In light of recent injuries, should the Astros pursue Andrew McCutchen for the outfield?

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SAN FRANCISCO, CA - JULY 10: Andrew McCutchen #22 of the San Francisco Giants bats against the Chicago Cubs in the first inning at AT&T Park on July 10, 2018 in San Francisco, California. (Photo by Ezra Shaw/Getty Images)
SAN FRANCISCO, CA - JULY 10: Andrew McCutchen #22 of the San Francisco Giants bats against the Chicago Cubs in the first inning at AT&T Park on July 10, 2018 in San Francisco, California. (Photo by Ezra Shaw/Getty Images) /
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Thanks to a recent rash of injuries, the Astros’ depth will be tested in the coming weeks.

Depending on the medical results of George Springer‘s injured left thumb, the Astros may have to rely on a makeshift outfield for a while. If the results on his left thumb doesn’t come back favorably, the question will then be raised if the front office should push to acquire outside help. Well, there is one name that is sure to catch everyone’s attention: Andrew McCutchen of the Giants.

To be frank, McCutchen isn’t the same player that he was back in his heyday with the Pirates. During his three-season peak by slugging percentage and OPS+ (2012-14), McCutchen averaged a .534 slugging percentage along with a 162 OPS+. Counting this year, McCutchen has seen his average slugging percentage drop to .449 and a 113 OPS+ since the start of the 2016 season. Unlike the acquisition last August for Justin Verlander, I’d doubt that McCutchen would bring the same kind of high-level impact. This is assuming that the Giants do make the former NL MVP available.

That said, the Astros should explore the possibility as McCutchen is still a productive player. In his first season in the Bay Area, the age-31 outfielder has slashed .265/.358/.424 with 12 home runs. While the power numbers have experienced a noticeable drop, McCutchen gets on-base at an above-average rate. To his defense, power numbers in San Francisco for right-handed hitters are usually suppressed in AT&T Park.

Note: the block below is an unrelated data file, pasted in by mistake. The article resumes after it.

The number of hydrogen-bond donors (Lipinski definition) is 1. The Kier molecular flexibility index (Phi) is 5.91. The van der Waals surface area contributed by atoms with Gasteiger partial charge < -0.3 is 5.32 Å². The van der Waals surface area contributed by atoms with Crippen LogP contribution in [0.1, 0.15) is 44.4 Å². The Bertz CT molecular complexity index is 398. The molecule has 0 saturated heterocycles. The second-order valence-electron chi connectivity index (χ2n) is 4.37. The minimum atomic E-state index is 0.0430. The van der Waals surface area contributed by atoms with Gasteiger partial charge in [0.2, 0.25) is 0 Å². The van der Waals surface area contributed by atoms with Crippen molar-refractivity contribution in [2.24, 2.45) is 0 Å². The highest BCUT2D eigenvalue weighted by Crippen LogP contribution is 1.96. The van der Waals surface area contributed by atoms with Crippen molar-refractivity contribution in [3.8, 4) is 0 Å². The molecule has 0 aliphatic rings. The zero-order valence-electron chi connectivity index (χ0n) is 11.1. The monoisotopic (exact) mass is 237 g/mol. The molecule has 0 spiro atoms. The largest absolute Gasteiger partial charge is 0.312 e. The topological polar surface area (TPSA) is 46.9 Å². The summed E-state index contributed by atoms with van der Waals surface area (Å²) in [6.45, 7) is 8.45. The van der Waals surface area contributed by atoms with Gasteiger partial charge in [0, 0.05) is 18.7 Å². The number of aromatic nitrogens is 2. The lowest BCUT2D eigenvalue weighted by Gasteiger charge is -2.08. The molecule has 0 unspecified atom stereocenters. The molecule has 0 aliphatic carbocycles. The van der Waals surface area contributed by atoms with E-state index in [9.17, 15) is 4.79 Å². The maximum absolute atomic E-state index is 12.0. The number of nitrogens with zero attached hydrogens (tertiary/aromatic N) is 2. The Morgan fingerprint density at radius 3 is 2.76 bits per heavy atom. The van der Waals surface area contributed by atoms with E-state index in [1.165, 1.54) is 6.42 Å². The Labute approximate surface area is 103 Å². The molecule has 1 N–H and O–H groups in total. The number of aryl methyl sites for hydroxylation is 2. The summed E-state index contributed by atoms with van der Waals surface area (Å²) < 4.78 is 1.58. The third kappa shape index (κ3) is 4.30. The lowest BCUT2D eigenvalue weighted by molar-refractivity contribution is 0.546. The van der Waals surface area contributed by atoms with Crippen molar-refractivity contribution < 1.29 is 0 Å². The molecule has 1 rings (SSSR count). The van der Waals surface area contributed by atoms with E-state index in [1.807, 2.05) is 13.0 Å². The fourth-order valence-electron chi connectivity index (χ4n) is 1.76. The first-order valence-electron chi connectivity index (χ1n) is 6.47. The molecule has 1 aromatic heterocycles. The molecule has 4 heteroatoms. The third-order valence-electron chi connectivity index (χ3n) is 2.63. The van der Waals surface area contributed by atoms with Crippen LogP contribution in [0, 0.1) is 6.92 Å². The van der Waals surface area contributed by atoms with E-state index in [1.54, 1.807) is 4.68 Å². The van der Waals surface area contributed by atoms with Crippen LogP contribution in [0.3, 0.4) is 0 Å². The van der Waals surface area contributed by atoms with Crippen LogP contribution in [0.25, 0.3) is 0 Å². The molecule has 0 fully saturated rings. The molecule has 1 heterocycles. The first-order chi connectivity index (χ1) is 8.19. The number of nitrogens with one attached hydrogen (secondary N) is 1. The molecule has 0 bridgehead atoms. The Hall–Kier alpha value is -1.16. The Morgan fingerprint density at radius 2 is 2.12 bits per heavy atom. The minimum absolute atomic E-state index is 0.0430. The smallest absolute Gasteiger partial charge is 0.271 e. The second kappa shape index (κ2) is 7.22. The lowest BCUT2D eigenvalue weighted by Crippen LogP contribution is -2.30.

McCutchen home/road splits in 2018

Home: .262/.371/.401, 3 HR, 13 2B, 2 3B

Road: .267/.348/.443, 9 HR, 12 2B

While McCutchen does get on-base at a higher rate in AT&T Park, he does experience a home run drop off. You can’t help but wonder if his two triples would’ve been home runs in other ballparks. To no surprise, his home runs numbers spike on the road. Thank you, park factors!

Incidentally, McCutchen has never hit for much power in Minute Maid Park. Through 154 plate appearances the former Pirate has only hit two home runs with six doubles and two triples. Both home runs came in the same series back in late August 2011, but McCutchen has a measly .333 career slugging percentage at Minute Maid Park. Throughout his career when he plays in Houston’s ballpark, McCutchen has tended to hit to most of his fly balls towards right-center to right field. I’d wonder if this information would give the Astros reason to pause about his ability to produce offensively in Houston. At this point though, the Astros’ need could be quite apparent and McCutchen does have a history of producing throughout his career.

In terms of defense, McCutchen, in theory, can be used in all three spots in the outfield. But should he be used in all three outfield positions? Probably not. By DRS and UZR, McCutchen hasn’t been a produced a positive results in center field since 2013. He did accumulate 115 1/3 innings in right field for the Pirates last season, but he only managed a +2 DRS and +0.1 UZR. Exclusively as a right fielder for the Giants in 2018, the veteran outfielder has a +1 DRS and a -2.4 UZR. All of that said, defensive metrics are generally unreliable, yet the Astros are probably better off with Jake Marisnick in center field and Josh Reddick in right field. As such, this hypothetical scenario to Houston likely only leaves left field available for McCutchen.